2. Take the opposite approach and Velcro your butt firmly to the saddle. If the jockey thing doesn’t pan out, and staying in two-point is wrecking your World Cup score, the alternative is to literally become one with the saddle. Chafing requires friction between two surfaces. Fuse those surfaces together, and no chafing. This can present a challenge for grand prix and hunter derby riders, but on the plus side, your horse finally won’t be able to jump you out of the tack.
Speaking of saddles, I did find some saddles more irritating than others (literally, in this case; not just figuratively, like on a normal day). A heavily padded saddle is particularly bad, as is a saddle with a higher pommel. Short stirrups are your new best friend. (The jockey thing is sounding less ridiculous now, isn’t it?)
You younger ladies who are reading this with those “Like, OMG? Is that really a thing?” expressions cannot appreciate what this particular chafing feels like, so I’ve developed a little experiment to help you understand.
Cover a staircase banister with 40-grit sandpaper. Slide down it a couple-three times. Then go soak in a nice alcohol bath (the kind of alcohol you use for sterilizing things, not the kind in the bottle in your tack trunk).
Or, skip the alcohol and just take part in the ordinary act of urination.
Either way, it’ll feel like a colony of fire ants has invaded your nether regions, and everybody up and down your street is going to hear you scream. If you have thoughtful neighbors, one of them might dial 911. That will give you five or six minutes to decide just how you’re going to explain things to the first responders.
In additional to the general embarrassment, you single ladies can be further assured that you are never, ever going to get a date with the hunky paramedic.
Once the chafing has occurred, there’s not much you can do but go home, remove all clothing, and lay motionless for two days. Do not let anything touch the affected area. Not clothing. Not bed linens. Not air. Not your husband. If he pouts, schedule him in for Day 3. It’ll kill your spontaneity more than tracking your ovulation back when you were trying to have kids. But at least you will be able to enjoy it instead of killing the mood by making faces like you’re giving birth to Rosemary’s baby.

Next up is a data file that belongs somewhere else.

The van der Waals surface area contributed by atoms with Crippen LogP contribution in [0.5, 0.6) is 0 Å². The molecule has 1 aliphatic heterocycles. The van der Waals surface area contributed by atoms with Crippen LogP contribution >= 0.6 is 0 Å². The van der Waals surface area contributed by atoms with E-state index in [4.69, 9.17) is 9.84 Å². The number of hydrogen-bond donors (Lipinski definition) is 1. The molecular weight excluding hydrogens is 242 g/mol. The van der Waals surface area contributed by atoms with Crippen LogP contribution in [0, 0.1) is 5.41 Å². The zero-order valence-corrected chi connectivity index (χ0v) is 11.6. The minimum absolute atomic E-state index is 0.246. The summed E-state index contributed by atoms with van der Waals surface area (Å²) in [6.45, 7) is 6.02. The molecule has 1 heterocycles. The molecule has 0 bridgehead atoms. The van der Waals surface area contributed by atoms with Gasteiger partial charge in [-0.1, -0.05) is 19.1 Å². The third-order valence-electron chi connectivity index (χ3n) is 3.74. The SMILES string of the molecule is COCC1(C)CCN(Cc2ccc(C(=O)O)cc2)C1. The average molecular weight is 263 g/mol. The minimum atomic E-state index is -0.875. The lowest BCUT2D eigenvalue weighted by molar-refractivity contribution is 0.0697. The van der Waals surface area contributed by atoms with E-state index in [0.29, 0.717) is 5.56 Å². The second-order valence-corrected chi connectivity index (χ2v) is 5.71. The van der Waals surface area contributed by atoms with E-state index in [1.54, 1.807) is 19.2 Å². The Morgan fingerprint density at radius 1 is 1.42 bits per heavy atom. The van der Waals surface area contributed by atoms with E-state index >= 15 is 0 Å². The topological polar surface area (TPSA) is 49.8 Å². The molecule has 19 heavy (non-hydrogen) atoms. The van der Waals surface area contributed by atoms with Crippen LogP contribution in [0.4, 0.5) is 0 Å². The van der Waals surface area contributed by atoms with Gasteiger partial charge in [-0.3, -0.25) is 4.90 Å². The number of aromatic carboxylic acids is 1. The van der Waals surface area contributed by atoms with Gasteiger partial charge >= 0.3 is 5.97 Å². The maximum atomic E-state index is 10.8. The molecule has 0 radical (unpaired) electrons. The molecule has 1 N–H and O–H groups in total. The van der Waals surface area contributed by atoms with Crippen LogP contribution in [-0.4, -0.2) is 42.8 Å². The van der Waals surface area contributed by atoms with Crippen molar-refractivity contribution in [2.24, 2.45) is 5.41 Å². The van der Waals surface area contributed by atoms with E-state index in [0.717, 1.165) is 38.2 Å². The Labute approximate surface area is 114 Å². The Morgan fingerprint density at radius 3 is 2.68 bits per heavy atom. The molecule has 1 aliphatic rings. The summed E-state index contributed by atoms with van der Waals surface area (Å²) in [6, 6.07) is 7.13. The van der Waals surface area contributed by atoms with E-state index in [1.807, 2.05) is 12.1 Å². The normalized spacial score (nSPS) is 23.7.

My ire over this whole sit-uation compelled me to search the interweb for information. I discovered that this is so much a thing that there are actually medical procedures to remedy it. They’re listed as “cosmetic” procedures, but I beg to differ. “Hey, I’d like a smaller nose” is a cosmetic issue. “Hey, I’d like to keep my private parts from becoming public parts” is not.
I’m not ready to go that route just yet. But if the chafing conundrum proves to be a detriment to my enjoyment of riding…well, desperate times may call for desperate measures.
I’ve got skin in the game, after all. And I’d like to keep it.
After years of trying to fit in with corporate America, Jody Lynne Werner decided to pursue her true passion as a career rather than a hobby. So now she’s an artist, graphic designer, illustrator, cartoonist, web designer, writer and humorist. You can find her work on her Misfit Designs Cafepress site. Jody is one of the winners of the Chronicle’s first writing competition. Her work also appears in print editions of The Chronicle of the Horse. Read all of Jody’s humor columns for coth.com here.